The recent row between Google, Apple and AT&T concerning the removal of Google Voice from the Apple iPhone store highlights the friction existing between network operators and so-called over the top (OTT) application providers. Most observers believe that AT&T initiated the blockade because Google Voice (which offers free or highly discounted calling rates) is a direct threat to AT&Ts call revenue (Google Voice users need only pay AT&T for access to the Internet).
At the heart of the matter is the stark reality that network operators don't want to be dumb pipes. More specifically, they dread the idea that outfits like Google may generate rich service fees from subscribers, while they are left with relatively paltry access fees. Especially after spending billions of dollars to lay fiber, buy frequencies, build cell towers, etc. Yet, the proliferation of OTT services, of which Google Voice is just one example, indicates that this is direction things are headed.
So what will the network operators of the world do? The immediate answer is that they will fight tooth and nail. They will give precedence to their own services using all available means for as long as they possibly can. They will lobby congress (or the relevant governing bodies in other countries) against open access in an effort to maintain the world they know (witness the 700Mhz auctions of 2007). Along the way, innovative services like Google Voice will continue to be suffocated, if not killed outright.
But does it really have to be this way? The answer is a definitive 'No'. Not if network operators started to view the OTT application providers as potential customers instead of competitors. That doesn't mean that application providers should pay "extra" for priority over the last mile, as some network operators have suggested. Rather, it means that network operators should ask themselves "how can we provide value to OTT applications?" rather than fighting them off in congress and the courts (especially the court of public opinion).
When viewed in this way, there is actually quite a bit about network access that need not be dumb:
Payments - The bane of all digital content providers is collecting payment. Without a physical address to which goods may be delivered, digital merchants are constantly battling fraud and chargebacks. Even Paypal, the 800 pound gorilla in the area of online payments, must battle fraud when no physical delivery takes place. A network provider could very easily fill this void. They know where the customer lives, and they have a tangible physical connection to them. Much like NTTDoCoMo has been doing for years with iMode, they could act as a trusted intermediary and OTT application providers would happily pay them for this service.
Presence - Many of the promising applications just over the horizon will depend on the concept of presence. Are you in your car, or at your desk? Is your preferred method of communication a video call or an instant message? Does your device of choice have the capability to support MP3 or AAC as a file format? All of these questions can be answered by presence, and as the entity with a direct connection to your gadget, the pipe provider is in an optimal position to mediate it.
Directory Services - Closely related to the idea of presence are directory services. The ability to reproduce the good old phone book has proven to be one of the most vexing issues of the post-Ma Bell era. Just try to look-up the phone number of a mobile phone or VoIP user and you will understand the dilema. The lack of a trusted repository has caused ambitious attempts at creating online directory information, such as ENUM, to falter. Rather than evolving into online resources, however, the Bells have been steadily shedding their directory services ever since divestiture.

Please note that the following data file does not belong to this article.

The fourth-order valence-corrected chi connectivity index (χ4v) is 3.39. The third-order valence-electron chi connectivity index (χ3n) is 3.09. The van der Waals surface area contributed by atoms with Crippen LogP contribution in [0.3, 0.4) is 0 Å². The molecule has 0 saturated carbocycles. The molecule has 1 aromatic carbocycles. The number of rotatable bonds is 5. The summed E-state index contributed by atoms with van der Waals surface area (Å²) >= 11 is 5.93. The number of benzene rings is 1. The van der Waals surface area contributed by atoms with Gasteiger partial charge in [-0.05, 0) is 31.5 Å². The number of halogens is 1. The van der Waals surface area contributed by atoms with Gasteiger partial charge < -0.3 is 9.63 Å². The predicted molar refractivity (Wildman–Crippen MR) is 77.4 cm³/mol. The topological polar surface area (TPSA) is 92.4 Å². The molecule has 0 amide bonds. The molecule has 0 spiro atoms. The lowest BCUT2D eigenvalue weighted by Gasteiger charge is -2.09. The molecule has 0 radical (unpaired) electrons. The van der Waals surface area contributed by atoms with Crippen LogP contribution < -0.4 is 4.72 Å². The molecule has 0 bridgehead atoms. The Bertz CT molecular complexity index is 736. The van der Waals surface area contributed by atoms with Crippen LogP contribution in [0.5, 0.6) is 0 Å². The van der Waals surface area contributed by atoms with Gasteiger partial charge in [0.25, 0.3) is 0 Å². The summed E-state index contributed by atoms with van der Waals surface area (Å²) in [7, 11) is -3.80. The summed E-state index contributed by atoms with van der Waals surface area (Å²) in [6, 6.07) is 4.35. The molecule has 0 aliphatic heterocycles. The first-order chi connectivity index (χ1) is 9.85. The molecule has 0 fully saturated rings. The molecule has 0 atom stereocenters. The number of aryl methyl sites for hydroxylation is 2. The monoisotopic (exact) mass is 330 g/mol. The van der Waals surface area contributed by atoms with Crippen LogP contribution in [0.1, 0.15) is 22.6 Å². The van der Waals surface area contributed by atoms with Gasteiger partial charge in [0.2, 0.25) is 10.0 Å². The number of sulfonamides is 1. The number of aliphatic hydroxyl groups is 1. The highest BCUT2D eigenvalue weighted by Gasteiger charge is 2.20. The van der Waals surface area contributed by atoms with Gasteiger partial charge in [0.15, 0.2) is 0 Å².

Location - As with presence, the network operator can best determine the actual physical location of the mobile subscriber. The current generation of location-based applications require that the application be 'turned-on' in order to transmit location information to the application provider (hogging precious CPU, battery and screen real estate in the process). A much saner approach would be for the network operator to maintain location information and then provide it to interested applications (with the subscriber's assent or course) upon request. Application providers would be willing to pay for this knowledge.
Marketing Intelligence - Since the pipe is the only common denominator between the subscriber and the many different providers of content the subscriber might access, the pipe owner is in an optimal position to provide marketing intelligence to the content owners. An astute pipe provider could build a comprehensive profile of its subscribers and offer this as a service to content providers. A Neilsen for the mobile age.
I can think of more, much more. But the above list should suffice to make the point.
Of course, there are some rough patches to be navigated. Chief among them is that all of the these services would entail drastic changes for the typical network operator (in terms of culture as much as business model). Further, a payment suitable model would have to be developed. The Internet is at odds with the traditional 'pay for access' model that network operators adhere to. A 'pay for play' model, where the network operator takes a chunk of the application providers paid-for transactions would work much better (again a'la iMode).
Yes, it's still early days. But it is evident to me that network operators must change their way of doing business in order to remain relevant. The question is which network operator will be the first to seize the mantle? Somehow, I don't think it will be AT&T.
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Minds + Machines